also known as: Berezna (HU), Berezovo (CZ), Berezovo (RU), Bereziv (Yid)
48°18' N / 23°29' E
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was part of the Kingdom of Hungary (11th century - 1920 and 1938-1944) with the name of Berezna
in Máramaros megye (county), next part of Czechoslovakia (1920-1938) with the name of Berezovo in Podkarpatská Rus (Sub-Carpathia), then part of the Ukrainian Soviet Socialist Republic (1945-1991) with the name of Berezovo and, since 1991, known as Berezovo, in the Máramaros rayon (district) of Zakarpats'ka oblast (county) of Ukraine.
In Yiddish, Berezovo was known as Bereziv.
Other spellings/names for Berezovo are Berezove and Byeryezovo.
Berezovo is located about nn miles NE of 12 miles NE of Khust (Huszt).
Jews probably settled in Berezovo in the late 18th century.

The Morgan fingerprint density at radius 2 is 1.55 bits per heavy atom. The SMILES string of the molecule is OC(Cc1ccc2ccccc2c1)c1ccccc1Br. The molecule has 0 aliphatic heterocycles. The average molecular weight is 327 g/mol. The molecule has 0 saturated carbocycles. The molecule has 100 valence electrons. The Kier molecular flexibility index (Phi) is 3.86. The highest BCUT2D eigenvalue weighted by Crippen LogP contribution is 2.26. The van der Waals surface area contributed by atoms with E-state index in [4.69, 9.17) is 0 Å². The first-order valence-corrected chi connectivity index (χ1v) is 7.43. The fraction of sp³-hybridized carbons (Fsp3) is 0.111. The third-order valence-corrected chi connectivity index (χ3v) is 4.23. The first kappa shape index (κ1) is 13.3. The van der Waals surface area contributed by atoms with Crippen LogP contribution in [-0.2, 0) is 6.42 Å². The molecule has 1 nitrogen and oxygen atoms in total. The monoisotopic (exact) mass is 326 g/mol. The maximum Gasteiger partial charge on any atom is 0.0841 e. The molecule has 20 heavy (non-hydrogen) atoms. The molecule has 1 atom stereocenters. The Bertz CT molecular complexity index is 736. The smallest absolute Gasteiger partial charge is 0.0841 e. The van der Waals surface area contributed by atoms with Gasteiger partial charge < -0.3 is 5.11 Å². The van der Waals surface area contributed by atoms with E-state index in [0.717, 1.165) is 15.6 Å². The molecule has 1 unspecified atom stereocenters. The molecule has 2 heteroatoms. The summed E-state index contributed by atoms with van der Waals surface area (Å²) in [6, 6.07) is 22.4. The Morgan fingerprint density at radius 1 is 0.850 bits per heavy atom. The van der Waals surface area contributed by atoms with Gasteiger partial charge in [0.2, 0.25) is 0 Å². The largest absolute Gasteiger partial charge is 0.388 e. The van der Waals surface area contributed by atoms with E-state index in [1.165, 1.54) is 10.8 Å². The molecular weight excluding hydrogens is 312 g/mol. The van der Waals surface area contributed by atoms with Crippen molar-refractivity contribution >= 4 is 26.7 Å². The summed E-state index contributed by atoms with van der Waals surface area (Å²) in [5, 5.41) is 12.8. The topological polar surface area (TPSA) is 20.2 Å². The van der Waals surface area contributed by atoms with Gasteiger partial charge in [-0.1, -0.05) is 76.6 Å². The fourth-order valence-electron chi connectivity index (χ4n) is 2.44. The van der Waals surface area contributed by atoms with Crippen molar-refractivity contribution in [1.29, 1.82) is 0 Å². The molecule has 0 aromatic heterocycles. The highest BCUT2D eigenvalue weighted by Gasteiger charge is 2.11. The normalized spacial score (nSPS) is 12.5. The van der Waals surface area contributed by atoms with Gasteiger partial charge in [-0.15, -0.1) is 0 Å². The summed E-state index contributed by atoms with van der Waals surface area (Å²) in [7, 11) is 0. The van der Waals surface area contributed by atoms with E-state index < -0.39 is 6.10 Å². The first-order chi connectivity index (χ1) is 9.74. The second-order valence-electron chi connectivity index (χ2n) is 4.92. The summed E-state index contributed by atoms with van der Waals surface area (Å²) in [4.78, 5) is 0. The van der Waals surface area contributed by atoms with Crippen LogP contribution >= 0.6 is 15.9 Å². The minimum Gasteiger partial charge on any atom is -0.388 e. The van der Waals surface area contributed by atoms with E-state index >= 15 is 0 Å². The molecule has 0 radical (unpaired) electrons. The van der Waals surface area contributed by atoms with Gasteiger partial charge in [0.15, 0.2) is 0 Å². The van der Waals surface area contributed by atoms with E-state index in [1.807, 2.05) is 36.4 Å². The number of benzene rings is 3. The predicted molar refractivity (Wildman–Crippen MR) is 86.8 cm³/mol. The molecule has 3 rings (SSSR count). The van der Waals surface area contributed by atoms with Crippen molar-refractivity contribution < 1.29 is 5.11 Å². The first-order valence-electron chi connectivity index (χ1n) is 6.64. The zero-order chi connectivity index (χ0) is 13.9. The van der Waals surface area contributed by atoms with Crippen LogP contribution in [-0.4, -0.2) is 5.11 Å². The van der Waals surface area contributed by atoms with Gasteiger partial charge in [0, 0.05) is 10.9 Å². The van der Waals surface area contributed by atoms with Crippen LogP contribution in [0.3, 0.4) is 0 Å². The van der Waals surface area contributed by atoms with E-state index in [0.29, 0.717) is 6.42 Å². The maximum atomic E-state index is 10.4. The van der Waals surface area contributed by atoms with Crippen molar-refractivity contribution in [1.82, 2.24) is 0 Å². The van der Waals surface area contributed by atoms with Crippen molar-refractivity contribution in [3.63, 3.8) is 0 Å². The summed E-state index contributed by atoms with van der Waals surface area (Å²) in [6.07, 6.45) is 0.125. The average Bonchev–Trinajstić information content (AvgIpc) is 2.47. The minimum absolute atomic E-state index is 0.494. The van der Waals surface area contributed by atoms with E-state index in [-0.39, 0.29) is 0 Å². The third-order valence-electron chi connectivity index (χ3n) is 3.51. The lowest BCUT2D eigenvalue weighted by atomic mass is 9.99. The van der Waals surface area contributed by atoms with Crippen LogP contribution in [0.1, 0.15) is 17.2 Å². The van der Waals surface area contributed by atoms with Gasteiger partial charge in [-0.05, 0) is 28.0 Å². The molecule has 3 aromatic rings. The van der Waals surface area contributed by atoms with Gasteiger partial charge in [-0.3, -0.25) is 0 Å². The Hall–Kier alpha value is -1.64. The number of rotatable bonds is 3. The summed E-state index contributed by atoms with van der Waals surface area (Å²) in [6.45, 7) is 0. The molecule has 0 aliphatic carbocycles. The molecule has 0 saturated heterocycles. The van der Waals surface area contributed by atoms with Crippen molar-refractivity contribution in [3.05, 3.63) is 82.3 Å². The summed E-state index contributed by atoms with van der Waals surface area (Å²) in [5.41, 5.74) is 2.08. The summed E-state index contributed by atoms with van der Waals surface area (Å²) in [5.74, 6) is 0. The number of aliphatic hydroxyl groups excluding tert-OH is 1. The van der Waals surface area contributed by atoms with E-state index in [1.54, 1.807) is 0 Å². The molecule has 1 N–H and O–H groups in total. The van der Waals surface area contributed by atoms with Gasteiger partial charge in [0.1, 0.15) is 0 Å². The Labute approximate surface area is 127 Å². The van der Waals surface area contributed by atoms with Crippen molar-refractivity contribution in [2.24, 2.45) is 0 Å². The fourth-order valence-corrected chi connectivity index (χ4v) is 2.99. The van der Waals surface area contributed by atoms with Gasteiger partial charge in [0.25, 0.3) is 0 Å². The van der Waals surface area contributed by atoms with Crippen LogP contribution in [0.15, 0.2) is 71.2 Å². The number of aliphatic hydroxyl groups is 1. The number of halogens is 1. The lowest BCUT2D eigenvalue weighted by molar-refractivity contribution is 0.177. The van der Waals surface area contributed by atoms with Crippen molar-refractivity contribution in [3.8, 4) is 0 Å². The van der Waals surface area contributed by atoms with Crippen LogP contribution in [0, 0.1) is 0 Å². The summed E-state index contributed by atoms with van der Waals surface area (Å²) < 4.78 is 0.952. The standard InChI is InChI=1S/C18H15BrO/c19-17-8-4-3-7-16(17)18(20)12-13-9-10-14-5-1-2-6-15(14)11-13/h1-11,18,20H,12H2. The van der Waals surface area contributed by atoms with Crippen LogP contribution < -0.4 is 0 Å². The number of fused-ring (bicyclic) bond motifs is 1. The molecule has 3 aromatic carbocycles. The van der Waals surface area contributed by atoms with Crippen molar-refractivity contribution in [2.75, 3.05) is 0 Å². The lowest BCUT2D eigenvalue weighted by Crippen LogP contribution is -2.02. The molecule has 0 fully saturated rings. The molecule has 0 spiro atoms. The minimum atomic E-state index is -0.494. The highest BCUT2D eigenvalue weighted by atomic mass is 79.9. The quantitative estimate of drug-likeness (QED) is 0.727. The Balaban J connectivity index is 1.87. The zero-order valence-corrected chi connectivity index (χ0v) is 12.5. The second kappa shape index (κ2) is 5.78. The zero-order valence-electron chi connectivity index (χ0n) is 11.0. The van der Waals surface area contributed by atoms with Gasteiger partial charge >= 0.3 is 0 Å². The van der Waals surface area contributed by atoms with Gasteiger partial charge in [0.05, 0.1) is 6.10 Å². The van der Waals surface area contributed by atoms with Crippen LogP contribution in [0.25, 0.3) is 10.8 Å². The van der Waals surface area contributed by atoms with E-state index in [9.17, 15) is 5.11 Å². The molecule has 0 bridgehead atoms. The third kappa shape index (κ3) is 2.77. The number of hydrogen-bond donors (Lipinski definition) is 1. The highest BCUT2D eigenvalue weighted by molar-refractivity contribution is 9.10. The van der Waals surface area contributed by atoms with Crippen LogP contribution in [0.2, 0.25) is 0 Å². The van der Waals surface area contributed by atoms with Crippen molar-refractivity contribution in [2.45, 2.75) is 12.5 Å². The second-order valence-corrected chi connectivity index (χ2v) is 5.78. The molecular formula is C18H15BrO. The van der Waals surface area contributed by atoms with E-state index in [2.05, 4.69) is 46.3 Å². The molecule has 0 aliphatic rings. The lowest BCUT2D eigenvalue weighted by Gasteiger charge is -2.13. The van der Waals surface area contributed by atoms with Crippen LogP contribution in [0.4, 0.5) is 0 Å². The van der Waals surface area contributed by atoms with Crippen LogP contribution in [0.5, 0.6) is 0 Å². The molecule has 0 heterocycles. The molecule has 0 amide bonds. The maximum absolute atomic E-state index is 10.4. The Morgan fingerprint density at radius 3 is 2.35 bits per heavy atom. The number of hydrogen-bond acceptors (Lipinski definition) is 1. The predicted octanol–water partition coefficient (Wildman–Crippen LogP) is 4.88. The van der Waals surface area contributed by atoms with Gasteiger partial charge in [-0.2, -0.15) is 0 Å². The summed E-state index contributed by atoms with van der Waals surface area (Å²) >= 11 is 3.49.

Over 20 Jewish families lived in Berezovo in 1830.
In 1880, the Jewish population was 236 (of a total population of 1,104).
By 1921, during the Czechoslovakian period, the Jewish population rose to 369. All of the business establishments of the town were in Jewish hands. The youth groups belonged to Zionist and Orthodox organizations.
With the Berezna occupation of Berezovo in March, 1939, Jews were persecuted and pushed out of their occupations. In 1940-41, dozens of Jews from Berezovo were drafted into forced labor battalions and others were drafted for service on the Eastern front, where most died.
By 1941, the Jewish population had increased to 376 and it was at this time, a few Jewish families without Hungarian citizenship were expelled to Nazi occupied Ukrainian territory, to Kamenets-Podolski, and murdered there.
The remaining Jews of Berezovo were deported to Auschwitz 19 May 1944.
A great many of the Jews from Berezovo were murdered in Auschwitz and any survivors settled elsewhere.
In 2001, Berezovo had about 300 inhabitants and no Jews live there today.
Sources (portions): The Encyclopedia of Jewish Life Before and During the Holocaust, (2001) p. 116
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